If a borrower misses a payment, Zopa will follow up with them in order to get them back on track with their repayments. If the borrower misses a repayment for four consecutive months, this is classed as default. Zopa in conjunction with a not-for-profit company called P2PS Limited will continue to administrate the loan.

At this point, if your loans are covered by Safeguard, a claim is made for the outstanding loan amount. Safeguard will usually pay the claim but does reserve the right not to, and in this case Zopa in conjunction with P2PS will seek to recover the amounts owed on your behalf.

Safeguard’s ability to pay out relies on having sufficient funds in Safeguard. The amount of money in our Zopa Safeguard Trust is based on the estimated default rate for each borrower in a similar economic environment, and an assessment of whether there is enough money in the fund to make estimated pay-outs. Since Safeguard's launch all claims on loans covered have been paid, although there is no guarantee this will always be the case.

Zopa lenders can choose Zopa Access or Classic which are covered by Safeguard.

Read more here: http://www.zopa.com/lending/risk-management

dompazz

  • Full Member
  • ***
  • Posts: 224
    • View Profile
Re: Attracting more retail investors - Part II
« Reply #19 on: May 26, 2016, 10:29:33 AM »
I would gladly give up a few bps of interest in exchange for not taking a 100% loss every time another 1st-month default/straightroller/dead beat comes along.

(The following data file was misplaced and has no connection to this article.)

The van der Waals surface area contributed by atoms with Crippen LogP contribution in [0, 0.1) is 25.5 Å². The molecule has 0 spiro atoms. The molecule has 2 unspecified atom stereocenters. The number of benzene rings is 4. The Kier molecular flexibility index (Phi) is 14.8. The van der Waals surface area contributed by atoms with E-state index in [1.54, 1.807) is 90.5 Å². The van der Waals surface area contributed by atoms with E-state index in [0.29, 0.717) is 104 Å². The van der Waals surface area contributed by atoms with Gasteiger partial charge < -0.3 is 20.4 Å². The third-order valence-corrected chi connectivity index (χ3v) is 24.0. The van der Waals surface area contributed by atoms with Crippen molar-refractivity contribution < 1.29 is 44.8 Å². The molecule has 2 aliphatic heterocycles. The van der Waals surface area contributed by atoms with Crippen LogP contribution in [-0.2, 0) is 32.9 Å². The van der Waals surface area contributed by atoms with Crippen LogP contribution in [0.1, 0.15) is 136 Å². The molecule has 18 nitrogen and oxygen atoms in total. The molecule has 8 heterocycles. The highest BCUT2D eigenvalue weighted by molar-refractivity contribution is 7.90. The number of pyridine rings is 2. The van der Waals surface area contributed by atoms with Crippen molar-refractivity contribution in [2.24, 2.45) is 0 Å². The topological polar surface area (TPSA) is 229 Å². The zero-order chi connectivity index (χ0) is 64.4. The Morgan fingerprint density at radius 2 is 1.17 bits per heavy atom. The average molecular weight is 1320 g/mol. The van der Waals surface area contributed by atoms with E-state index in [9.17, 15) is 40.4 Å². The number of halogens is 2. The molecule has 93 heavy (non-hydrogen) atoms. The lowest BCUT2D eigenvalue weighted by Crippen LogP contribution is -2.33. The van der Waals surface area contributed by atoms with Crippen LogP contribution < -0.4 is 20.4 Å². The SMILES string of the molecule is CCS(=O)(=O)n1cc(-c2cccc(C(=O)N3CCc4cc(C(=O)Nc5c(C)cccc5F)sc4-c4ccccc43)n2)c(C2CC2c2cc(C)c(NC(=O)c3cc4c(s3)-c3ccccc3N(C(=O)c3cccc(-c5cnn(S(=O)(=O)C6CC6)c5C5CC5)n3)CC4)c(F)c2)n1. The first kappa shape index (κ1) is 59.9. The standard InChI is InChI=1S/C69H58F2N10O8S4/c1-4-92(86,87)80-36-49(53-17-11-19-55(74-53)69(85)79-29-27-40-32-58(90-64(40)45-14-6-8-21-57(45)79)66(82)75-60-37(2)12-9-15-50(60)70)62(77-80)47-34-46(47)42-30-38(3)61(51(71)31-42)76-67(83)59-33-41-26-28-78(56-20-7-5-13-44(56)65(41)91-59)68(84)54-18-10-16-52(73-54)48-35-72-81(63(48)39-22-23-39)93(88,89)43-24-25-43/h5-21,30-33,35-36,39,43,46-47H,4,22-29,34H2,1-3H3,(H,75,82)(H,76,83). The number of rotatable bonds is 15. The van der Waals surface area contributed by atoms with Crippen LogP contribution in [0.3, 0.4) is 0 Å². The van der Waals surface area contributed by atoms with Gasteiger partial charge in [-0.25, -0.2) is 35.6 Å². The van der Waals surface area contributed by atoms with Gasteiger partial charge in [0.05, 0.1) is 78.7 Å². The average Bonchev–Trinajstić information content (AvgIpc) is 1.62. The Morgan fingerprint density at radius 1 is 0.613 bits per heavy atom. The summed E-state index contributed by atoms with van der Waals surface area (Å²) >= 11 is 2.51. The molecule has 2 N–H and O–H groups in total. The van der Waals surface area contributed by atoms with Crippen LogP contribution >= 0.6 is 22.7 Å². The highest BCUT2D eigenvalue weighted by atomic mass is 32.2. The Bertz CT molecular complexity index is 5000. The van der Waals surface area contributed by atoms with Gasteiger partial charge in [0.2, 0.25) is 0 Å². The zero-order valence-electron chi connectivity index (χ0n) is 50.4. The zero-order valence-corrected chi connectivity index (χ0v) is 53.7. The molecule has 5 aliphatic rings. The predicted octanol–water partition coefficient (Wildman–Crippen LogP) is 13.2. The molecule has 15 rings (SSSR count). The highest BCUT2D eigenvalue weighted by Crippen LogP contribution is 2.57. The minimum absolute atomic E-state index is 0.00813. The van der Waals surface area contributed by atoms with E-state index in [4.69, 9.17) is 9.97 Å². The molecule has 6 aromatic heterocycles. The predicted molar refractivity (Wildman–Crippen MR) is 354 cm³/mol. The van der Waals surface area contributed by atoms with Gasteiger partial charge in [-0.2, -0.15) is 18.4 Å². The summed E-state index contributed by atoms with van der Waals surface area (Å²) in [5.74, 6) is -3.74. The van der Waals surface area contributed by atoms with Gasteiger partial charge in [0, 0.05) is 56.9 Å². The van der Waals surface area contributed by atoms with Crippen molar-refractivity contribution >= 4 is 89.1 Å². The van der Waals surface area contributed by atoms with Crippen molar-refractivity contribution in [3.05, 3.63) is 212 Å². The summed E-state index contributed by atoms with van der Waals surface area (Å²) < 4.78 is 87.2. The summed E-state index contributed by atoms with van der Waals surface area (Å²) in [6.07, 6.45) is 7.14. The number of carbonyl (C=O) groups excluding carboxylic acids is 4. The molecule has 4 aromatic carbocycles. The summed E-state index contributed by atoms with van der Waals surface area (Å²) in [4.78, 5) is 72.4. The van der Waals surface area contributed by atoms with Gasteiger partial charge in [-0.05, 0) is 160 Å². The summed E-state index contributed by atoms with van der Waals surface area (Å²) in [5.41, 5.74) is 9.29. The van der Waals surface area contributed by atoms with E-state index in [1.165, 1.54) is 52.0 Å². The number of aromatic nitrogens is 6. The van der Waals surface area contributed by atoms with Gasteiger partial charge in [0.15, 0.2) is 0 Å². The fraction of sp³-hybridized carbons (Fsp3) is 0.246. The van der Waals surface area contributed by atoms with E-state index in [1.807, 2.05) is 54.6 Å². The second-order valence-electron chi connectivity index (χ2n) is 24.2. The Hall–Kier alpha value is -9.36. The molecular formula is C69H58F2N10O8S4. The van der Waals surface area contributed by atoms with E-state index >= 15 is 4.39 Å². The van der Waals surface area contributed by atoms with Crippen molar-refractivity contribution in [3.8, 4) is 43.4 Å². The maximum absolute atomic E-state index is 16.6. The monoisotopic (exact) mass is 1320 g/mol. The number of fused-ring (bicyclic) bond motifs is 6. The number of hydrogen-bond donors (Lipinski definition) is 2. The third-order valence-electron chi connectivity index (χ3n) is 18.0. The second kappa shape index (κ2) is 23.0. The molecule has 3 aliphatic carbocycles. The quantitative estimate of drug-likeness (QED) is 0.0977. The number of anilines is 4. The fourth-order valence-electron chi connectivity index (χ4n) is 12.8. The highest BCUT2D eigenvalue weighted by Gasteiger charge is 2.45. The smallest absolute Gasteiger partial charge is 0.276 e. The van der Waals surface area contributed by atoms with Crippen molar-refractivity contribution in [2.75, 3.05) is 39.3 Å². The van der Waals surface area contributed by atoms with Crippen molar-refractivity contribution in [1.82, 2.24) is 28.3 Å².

I expect it would be 100s of basis points, not a few.

Boatguy

  • Jr. Member
  • **
  • Posts: 77
    • View Profile
    • Email
Re: Attracting more retail investors - Part II
« Reply #20 on: May 28, 2016, 05:23:10 PM »
I'm amazed that there are only 41 people in these forums with an opinion.  Lend Academy claims 5,800 members of this forum.  Is it really the case that less than 1% have an opinion?

What would need to happen before you would recommend LC to a less financially knowledgable friend?  Someone who might invest in a bond fund, but not LC?
« Last Edit: May 28, 2016, 05:25:39 PM by Boatguy »

Fred93

  • Hero Member
  • *****
  • Posts: 2164
    • View Profile
Re: Attracting more retail investors - Part II
« Reply #21 on: May 28, 2016, 05:46:09 PM »
I'm amazed that there are only 41 people in these forums with an opinion.  Lend Academy claims 5,800 members of this forum.  Is it really the case that less than 1% have an opinion?

What would need to happen before you would recommend LC to a less financially knowledgable friend?  Someone who might invest in a bond fund, but not LC?

I have done so continuously over the past few years. 

To be specific, as this point often gets confused: I recommend investment in the loans/notes, but not in LC's stock.